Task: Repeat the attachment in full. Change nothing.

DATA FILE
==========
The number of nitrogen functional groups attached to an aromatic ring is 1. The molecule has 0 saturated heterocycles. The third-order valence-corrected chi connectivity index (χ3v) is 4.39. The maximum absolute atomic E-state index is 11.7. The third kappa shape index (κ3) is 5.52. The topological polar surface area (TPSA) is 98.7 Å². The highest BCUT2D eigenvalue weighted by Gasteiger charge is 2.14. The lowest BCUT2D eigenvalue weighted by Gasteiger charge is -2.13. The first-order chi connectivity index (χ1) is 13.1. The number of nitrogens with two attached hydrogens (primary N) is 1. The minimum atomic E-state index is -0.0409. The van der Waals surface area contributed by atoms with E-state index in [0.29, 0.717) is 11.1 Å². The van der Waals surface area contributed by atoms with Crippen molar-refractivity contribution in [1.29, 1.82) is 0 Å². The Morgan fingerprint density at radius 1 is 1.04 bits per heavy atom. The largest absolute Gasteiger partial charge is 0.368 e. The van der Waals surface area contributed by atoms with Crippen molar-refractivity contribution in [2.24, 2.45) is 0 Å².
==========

The number of nitrogen functional groups attached to an aromatic ring is 1. The molecule has 0 saturated heterocycles. The third-order valence-corrected chi connectivity index (χ3v) is 4.39. The maximum absolute atomic E-state index is 11.7. The third kappa shape index (κ3) is 5.52. The topological polar surface area (TPSA) is 98.7 Å². The highest BCUT2D eigenvalue weighted by Gasteiger charge is 2.14. The lowest BCUT2D eigenvalue weighted by Gasteiger charge is -2.13. The first-order chi connectivity index (χ1) is 13.1. The number of nitrogens with two attached hydrogens (primary N) is 1. The minimum atomic E-state index is -0.0409. The van der Waals surface area contributed by atoms with E-state index in [0.29, 0.717) is 11.1 Å². The van der Waals surface area contributed by atoms with Crippen molar-refractivity contribution in [1.29, 1.82) is 0 Å². The Morgan fingerprint density at radius 1 is 1.04 bits per heavy atom. The largest absolute Gasteiger partial charge is 0.368 e. The van der Waals surface area contributed by atoms with Crippen molar-refractivity contribution in [2.24, 2.45) is 0 Å².